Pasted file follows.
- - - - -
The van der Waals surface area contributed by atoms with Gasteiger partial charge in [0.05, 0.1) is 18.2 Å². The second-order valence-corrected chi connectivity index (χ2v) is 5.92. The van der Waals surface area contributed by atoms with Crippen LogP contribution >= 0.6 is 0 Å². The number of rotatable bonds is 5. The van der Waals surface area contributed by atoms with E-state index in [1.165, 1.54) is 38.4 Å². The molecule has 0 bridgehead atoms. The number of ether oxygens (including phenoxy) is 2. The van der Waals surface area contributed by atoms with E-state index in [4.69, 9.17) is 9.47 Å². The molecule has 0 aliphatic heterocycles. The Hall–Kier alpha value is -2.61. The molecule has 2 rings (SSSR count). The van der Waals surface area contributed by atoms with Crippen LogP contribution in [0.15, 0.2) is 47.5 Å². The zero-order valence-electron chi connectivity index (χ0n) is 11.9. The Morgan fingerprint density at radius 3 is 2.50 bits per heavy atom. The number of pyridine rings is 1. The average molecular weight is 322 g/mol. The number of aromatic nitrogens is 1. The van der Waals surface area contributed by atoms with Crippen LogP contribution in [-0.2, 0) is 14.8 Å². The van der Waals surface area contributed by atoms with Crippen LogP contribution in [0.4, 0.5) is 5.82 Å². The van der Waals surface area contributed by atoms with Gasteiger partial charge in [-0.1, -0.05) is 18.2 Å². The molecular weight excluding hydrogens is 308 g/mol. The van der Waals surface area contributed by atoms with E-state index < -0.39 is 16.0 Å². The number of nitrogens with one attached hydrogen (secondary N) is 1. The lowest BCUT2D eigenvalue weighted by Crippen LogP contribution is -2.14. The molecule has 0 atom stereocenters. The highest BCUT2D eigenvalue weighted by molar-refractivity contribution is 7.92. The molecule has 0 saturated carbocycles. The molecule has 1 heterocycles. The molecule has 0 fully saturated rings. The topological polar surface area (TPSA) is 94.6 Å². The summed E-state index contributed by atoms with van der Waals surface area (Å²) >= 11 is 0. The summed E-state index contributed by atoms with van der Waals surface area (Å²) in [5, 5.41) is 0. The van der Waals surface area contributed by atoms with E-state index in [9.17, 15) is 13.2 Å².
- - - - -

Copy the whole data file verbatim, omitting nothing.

The van der Waals surface area contributed by atoms with Gasteiger partial charge in [0.05, 0.1) is 18.2 Å². The second-order valence-corrected chi connectivity index (χ2v) is 5.92. The van der Waals surface area contributed by atoms with Crippen LogP contribution >= 0.6 is 0 Å². The number of rotatable bonds is 5. The van der Waals surface area contributed by atoms with E-state index in [1.165, 1.54) is 38.4 Å². The molecule has 0 bridgehead atoms. The number of ether oxygens (including phenoxy) is 2. The van der Waals surface area contributed by atoms with E-state index in [4.69, 9.17) is 9.47 Å². The molecule has 0 aliphatic heterocycles. The Hall–Kier alpha value is -2.61. The molecule has 2 rings (SSSR count). The van der Waals surface area contributed by atoms with Crippen LogP contribution in [0.15, 0.2) is 47.5 Å². The zero-order valence-electron chi connectivity index (χ0n) is 11.9. The Morgan fingerprint density at radius 3 is 2.50 bits per heavy atom. The number of pyridine rings is 1. The average molecular weight is 322 g/mol. The number of aromatic nitrogens is 1. The van der Waals surface area contributed by atoms with Crippen LogP contribution in [-0.2, 0) is 14.8 Å². The van der Waals surface area contributed by atoms with Crippen LogP contribution in [0.4, 0.5) is 5.82 Å². The van der Waals surface area contributed by atoms with Gasteiger partial charge in [-0.1, -0.05) is 18.2 Å². The molecular weight excluding hydrogens is 308 g/mol. The van der Waals surface area contributed by atoms with E-state index < -0.39 is 16.0 Å². The number of nitrogens with one attached hydrogen (secondary N) is 1. The lowest BCUT2D eigenvalue weighted by Crippen LogP contribution is -2.14. The molecule has 0 atom stereocenters. The highest BCUT2D eigenvalue weighted by molar-refractivity contribution is 7.92. The molecule has 0 saturated carbocycles. The molecule has 1 heterocycles. The molecule has 0 fully saturated rings. The topological polar surface area (TPSA) is 94.6 Å². The summed E-state index contributed by atoms with van der Waals surface area (Å²) >= 11 is 0. The summed E-state index contributed by atoms with van der Waals surface area (Å²) in [5, 5.41) is 0. The van der Waals surface area contributed by atoms with E-state index in [9.17, 15) is 13.2 Å².